How do you revise? Are you the person that stresses before an exam? If so, then try this. It has never failed to settle a student before and during the exam in over 17 years of teaching. 

1. Revise in whatever way you find best. You know what is best for you. Revise [for GCSE English] the glossary of terms shown earlier on this blog. Then practice using them in rough. Get used to using alliteration and simile. They bring your work to life. 

2. As you revise, make a plan of action. Do not revise for longer than 4 weeks, whatever the subject. On week 1, you soak yourself in the subject. One week 2, you cut it down to compartmentalize it. On week 3 you start using neumonics [acronyms etc] to help you remember the elements of the subject. We use APPIL – I wonder who will be able to remember it when they see this. Then, on week 4, you get someone else to ask you questions based on past exam papers. 

3. You need to stop revising 2 days prior to the day of the exam, even if you have several exams, so you have to be organized in advance. In other words, if your exam is on a Thursday, you stop revising that subject on the evening of the Tuesday. You then have the day BEFORE the exam off. Go to Alton Towers or something, to take your mind off the subject. Go the cinema and enjoy a film. You may be asking why – it is simple. Imagine dusting a room. When you have finished dusting, you can see dust in the air, flying about all over the place. This is what your learnt information is like on the day you stop revising. It needs a day to settle. Then, by the day of the exam, you will be ready to let the information free. You will feel like you do before you are sick. Then, when you sit the exam, it will flow out of you. This is particularly effective if doing a subject like History, where dates and facts have to be remembered. 

4. On the day off, before the exam, do nothing related to studies at all. Again, you need to plan your diary well for this to  happen. Where there are 2 exams one day after another, you cannot do this, but be sensible with the revision. All will be well.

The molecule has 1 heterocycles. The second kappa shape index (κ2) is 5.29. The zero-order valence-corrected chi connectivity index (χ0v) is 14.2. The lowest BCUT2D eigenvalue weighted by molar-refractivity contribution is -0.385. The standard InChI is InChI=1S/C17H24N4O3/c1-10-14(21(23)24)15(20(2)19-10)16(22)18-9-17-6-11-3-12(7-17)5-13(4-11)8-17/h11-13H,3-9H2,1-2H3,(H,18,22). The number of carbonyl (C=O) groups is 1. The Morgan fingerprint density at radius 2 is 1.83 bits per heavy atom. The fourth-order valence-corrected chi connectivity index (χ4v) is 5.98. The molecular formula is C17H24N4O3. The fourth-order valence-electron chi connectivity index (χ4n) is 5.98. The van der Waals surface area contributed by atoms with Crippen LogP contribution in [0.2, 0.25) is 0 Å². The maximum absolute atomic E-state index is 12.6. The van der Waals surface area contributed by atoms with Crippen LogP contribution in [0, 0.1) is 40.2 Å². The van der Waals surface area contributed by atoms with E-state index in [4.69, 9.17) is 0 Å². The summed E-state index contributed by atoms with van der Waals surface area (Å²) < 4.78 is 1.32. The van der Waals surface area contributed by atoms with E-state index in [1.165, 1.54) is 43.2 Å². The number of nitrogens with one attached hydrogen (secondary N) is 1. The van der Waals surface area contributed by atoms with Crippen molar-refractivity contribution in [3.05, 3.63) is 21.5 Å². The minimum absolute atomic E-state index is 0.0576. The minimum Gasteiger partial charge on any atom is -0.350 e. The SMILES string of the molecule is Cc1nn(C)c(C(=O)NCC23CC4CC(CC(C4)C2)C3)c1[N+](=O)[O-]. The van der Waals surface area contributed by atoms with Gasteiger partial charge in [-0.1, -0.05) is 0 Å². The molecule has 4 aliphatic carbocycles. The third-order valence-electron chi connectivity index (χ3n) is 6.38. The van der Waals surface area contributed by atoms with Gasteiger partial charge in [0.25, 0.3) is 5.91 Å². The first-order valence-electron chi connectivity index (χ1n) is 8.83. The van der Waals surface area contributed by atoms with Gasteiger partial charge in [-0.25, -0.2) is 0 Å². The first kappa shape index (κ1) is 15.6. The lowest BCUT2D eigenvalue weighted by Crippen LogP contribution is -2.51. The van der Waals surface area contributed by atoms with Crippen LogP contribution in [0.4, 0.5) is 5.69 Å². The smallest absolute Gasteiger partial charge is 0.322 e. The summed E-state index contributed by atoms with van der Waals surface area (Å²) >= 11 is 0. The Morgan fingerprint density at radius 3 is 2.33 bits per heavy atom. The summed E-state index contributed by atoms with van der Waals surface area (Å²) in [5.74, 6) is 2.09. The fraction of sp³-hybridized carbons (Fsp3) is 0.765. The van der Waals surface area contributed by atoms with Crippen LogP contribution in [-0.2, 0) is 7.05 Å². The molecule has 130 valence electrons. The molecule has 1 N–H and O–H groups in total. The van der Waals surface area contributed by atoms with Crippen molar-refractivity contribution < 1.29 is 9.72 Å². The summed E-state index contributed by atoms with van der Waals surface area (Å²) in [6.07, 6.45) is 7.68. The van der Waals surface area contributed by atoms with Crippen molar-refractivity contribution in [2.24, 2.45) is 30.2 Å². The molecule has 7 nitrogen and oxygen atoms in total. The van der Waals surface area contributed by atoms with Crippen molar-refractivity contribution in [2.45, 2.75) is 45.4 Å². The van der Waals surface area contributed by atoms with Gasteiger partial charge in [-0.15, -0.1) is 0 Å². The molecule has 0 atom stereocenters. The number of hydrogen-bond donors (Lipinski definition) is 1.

5. Assuming you have done all of this to the best of your ability, there is one thing more I have to say – go into that exam being confident in your own abilities. Teachers and family will say “good luck” for the exam. My sentiments are that I never say that. Instead, I add that “luck is for the ill prepared” which means that if you have not prepared for this exam, then you will need all the luck in the world. 

6. Enjoy the examination. Am I a nutter I hear you asking? No I am not, but there is a section in the AQA 4700 English exam that asks you to be creative, so this is your chance to SHOW OFF your skills in writing. Do not be boring. Do not be dull. Do not do what the rest of the Lemmings do. Swim against the flow expected of you and as you do so, enjoy the experience. Yes, it is a test, but that does not mean to say you cannot have some fun in the process. 


I hope this helps. 



Hi there

I am creating this blog to share news, resources, ideas, work, comments and grades with students and teachers alike. If you are on the AQA 4700 GCSE course then feel free to use any ideas from here at your leisure. You are not allowed under AQA rules to simply copy and paste and then present as your own work, as I am sure you are aware, but to take ideas from somewhere and adapt them to suit your needs is allowed. 

If you are using something from here, please give credit for the creation to this site. Let’s not get caught up in the world of plagiarism and cheating and get disqualified before we even begin eh? 

Good fortune with the GCSE. Do tell us your grades when you get them.